Ever since it was officially announced that Fences would be a 2016 release, I’ve consistently said that I think it’s going to be our 4th film to win the Big Five: Best Picture, Best Director, Best Actor, Best Actress, and Best Adapted Screenplay.  Kinda have to stick with that until proven wrong.

Why It May Not Succeed:

How many Oscars did August: Osage County win, hot off its Tony haul and Pulitzer Prize win?  Or Doubt?  Or Rent?  Drawing a blank?  Me, too.  Having a strong pedigree can be just dandy unless your film doesn’t translate well to the big screen.

Denzel is a competent director, but with Antwone Fisher, The Great Debaters, and an episode of Grey’s Anatomy not exactly inspiring confidence, one justifiably wonders how his direction will be on Fences, just his fourth directorial effort since 2002.  And how will it play with Denzel being center stage as producer, director, and star?  Hollywood has never had to “deal” with a non-white man playing this role in the Oscar spotlight.

As for Denzel winning both Best Actor and Best Director…well, no one has ever done that before…not even for two separate movies; Denzel would be the first person ever to win Oscars for acting and directing…and Best Actor would be his historic third acting win.  A lot to ask, but also potentially a lot to celebrate.  He’s Denzel after all.

#OscarSoWhite.  How will Season 3 play?  Will the AMPAS, indignant as ever, spurn films focusing on diverse stories and people of color acting their hearts out?  Or will they seek to overcompensate for the pox of their house the last two years?  In the nearly 90 years of the Oscars, only 2 films have received nominations for Best Actor and Best Actress when both those nominees were people of color–Sounder and What’s Love Got to Do With It, and only the former was “loved” by the Academy.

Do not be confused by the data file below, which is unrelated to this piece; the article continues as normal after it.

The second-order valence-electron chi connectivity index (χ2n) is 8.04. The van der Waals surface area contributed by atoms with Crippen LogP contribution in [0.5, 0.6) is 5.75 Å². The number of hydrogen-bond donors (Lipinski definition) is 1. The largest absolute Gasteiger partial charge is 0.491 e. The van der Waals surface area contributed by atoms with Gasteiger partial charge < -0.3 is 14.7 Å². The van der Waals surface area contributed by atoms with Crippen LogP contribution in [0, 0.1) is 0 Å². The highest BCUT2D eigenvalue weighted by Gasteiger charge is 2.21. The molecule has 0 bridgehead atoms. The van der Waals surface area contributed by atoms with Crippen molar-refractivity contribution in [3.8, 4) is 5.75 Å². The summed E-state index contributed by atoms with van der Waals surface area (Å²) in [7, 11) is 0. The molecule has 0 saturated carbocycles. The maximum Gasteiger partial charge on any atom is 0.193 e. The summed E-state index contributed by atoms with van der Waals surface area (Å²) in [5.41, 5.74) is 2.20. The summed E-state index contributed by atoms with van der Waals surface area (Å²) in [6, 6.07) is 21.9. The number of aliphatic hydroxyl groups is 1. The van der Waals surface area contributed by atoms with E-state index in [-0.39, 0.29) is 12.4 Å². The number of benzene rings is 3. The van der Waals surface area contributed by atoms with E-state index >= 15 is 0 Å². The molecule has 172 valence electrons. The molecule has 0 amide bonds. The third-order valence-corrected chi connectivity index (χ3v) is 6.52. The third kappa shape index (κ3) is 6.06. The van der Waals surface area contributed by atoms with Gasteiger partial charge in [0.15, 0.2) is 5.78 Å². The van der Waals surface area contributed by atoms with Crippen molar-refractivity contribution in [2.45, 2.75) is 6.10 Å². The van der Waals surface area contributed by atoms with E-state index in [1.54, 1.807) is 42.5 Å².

Even if the film isn’t a powerhouse in every category, perhaps Viola Davis can use Fences to be first woman of color to receive more than 2 Oscar nominations in the nearly 90 years of the Academy Awards.  And even if the film is a flop, we’ve recently seen Julianne Moore, Meryl Streep, Sandra Bullock, Charlize Theron, etc. take films with very little love/nominations to a Best Actress win.  Then again, have you taken a look at this year’s Best Actress race?  Impressive!

Oscar Potential:

Best Picture – Denzel Washington, Scott Rudin, and Todd Black
Best Director – Denzel Washington
Best Actor – Denzel Washington
Best Actress – Viola Davis
Best Supporting Actor – Mykelti Williamson, Jovan Adepo, and Stephen McKinley Henderson
Best Supporting Actress – Viola Davis (original Broadway production had Rose as a Featured Actress and AMPAS bought Alicia Vikander and Rooney Mara, so we have to acknowledge that this is probably on the table for Paramount)
Best Adapted Screenplay – August Wilson
Best Cinematography – Charlotte Bruus Christensen
Best Film Editing
Best Original Score
Best Production Design
Best Costume Design
Best Makeup and Hairstyling

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Check out the latest
Oscar Predictions
and see where Fences ranks!